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Subject: Re: Subject: Re: Fascinating article with Jonas Kaufmann from Australia
From: Donald Levine <[log in to unmask]>
Reply-To:Donald Levine <[log in to unmask]>
Date:Sun, 6 Aug 2017 13:11:26 -0700
Content-Type:text/plain
Parts/Attachments:
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text/plain (87 lines)


David,

I am very well aware of this.  I was just using the Met as an example and
as for Otello's and Norma's, they never grew on every tree but it seemed
that after Sutherland and Caballe, every soprano and her sister was
attempting Norma, whether they had the goods or not.  And as for your list
of Otello's, I would rate as superb Zenatello, Zanelli, Pertili, Merli,
Franz and the rest to whom I would add Jacques Urlus, Jose Luccioni, and
Georges Thill, not to mention Lauritz Melchior who sang it in many houses,
just not at the Met.  That wasn't my point.  In any generation the list of
viable candidates for both roles is slim.  My point is your list stretches
from the end of the 19th century to today, that's a reach of over 120
years.  Not that many singers considering the time span.  There are
probably others who were superb that got lost in the dustbin of history
that we barely remember today.  I'm not sure but going back to the list of
major tenors, I think Tino Pattiera and Alfred Piccaver might have sung the
role also.  I know Pattiera made recordings from Otello including the duets
with Meta Seinemeyer.

Perhaps I didn't express my thoughts well, my point is no matter how many
singers there are doing Otello or Norma, for that matter, truly viable
candidates are few, and I used its history at the Met as an example.
Otello is a problem because the role lies mainly in the middle and there is
such tremendous pumping of the voice in the middle with the necessity to
also make your points at the top.  By the end of the second act (and that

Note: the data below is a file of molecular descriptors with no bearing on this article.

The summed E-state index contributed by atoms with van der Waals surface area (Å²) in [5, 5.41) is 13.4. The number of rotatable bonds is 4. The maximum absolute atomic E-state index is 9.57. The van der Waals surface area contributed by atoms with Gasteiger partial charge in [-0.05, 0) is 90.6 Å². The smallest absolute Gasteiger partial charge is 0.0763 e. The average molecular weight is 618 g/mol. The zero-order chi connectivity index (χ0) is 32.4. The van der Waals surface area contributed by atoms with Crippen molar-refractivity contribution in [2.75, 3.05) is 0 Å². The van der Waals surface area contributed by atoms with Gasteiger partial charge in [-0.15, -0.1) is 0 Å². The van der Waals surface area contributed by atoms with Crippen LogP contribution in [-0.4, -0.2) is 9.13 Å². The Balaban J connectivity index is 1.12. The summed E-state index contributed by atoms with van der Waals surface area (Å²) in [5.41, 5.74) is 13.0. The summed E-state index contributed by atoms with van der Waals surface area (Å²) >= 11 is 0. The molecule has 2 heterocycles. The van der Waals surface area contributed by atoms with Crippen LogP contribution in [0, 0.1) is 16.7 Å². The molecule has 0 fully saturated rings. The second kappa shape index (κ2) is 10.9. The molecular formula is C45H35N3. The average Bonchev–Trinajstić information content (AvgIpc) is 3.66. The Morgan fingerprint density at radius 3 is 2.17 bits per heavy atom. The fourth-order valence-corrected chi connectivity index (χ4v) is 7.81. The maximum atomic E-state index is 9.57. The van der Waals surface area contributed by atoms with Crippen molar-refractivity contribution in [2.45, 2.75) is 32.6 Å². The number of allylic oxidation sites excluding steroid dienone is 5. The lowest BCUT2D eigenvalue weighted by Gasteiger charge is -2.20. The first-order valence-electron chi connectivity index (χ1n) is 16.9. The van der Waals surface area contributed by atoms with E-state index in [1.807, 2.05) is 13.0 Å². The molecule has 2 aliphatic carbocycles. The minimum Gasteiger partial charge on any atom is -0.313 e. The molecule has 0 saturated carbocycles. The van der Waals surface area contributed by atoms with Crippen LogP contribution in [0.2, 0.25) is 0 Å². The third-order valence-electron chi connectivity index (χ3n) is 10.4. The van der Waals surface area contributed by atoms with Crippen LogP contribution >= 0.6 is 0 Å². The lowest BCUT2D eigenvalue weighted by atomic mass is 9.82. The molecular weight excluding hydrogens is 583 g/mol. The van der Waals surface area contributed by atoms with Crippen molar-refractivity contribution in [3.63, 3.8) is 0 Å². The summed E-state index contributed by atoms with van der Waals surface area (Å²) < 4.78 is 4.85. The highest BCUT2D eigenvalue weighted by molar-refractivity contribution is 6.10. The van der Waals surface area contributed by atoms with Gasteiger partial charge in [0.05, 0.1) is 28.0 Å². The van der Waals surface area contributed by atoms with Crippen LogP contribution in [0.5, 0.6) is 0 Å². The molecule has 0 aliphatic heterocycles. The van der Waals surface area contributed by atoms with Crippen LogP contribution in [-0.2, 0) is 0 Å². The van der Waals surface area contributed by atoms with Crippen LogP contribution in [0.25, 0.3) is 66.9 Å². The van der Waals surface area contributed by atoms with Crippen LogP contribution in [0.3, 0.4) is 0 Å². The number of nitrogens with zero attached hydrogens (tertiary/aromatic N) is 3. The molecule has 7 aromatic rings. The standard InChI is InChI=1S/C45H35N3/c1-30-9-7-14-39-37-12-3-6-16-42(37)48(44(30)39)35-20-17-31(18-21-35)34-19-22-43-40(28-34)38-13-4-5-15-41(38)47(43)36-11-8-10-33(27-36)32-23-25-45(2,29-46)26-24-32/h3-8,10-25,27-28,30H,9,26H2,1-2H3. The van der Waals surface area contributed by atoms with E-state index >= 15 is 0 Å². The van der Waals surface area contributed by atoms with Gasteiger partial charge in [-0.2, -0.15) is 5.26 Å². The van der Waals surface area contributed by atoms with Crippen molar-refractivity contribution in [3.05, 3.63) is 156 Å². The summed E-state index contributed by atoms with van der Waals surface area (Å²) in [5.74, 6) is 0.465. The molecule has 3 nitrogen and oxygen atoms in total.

is the real killer), you have to have something in reserve to sing the
third act, which is not easy either.   Emotionally and vocally, the role
takes a tremendous toll.  If I had to count the truly great Otello's of the
twentieth century, I doubt we would hit ten, maybe fifteen if we were
lucky.

Donald

On Fri, Aug 4, 2017 at 10:29 PM, David Shengold <[log in to unmask]> wrote:

>
>  Donald Levine <[log in to unmask]> wrote:
>
>
> "There is something to be said for this.  Otello at the Met in the 20th
> century included Leo Slezak in 1913 and then nothing until Giovanni
> Martinelli did it in 1938.  Then there was Torsten Ralf, Set Svanholm and
> Ramon Vinay then Del Monaco and after him Vickers, McCracken, and Domingo.
> Yes there were others, notably in  Europe Carlo Cossutta a contemporary of
> Domingo but today its it becoming almost a repertory piece."
>
> .....
>
> With respect, the key phrase here-- at least you state it, it's often just
> implicit hereabouts!- is "at the Met".
>
> Other leading 20th century Otellos would include Giovanni Zenatello,
> Renato Zanelli, Aureliano Pertile, Francesco Merli, Paul Franz, Ivan
> Ershov, Cesar Vezzani, Wolfgang Windgassen, Charles Craig, Giuseppe
> Giacomini, Vladimir Atllantov.
>
> Plus there were tenors who took it on (apparently) creditably enough, the
> likes of Giuseppe Oxilia, Antonio Paoli, Carlos Guichandut, Hans Kaart,
> Renato Francesconi, Zurab Anzhaparidze, the unique (speriam!)  Frank
> Mullings,  Franz Voelker (offstage horses neigh) , Josep Gostic, Vladimir
> Galouzine, James King, Max Lorenz, Pier Mirando Ferraro.
>
> I'm sure there are more in both categories. My point is that the role's
> casting history is nowhere near so narrow as its *Met* history.
>
> (Melchior also sang Otello in Chicago, I believe-- the site of
> Martinelli's Trstan!)
>
> Cheers - David Shengold
>
>
>
>
>

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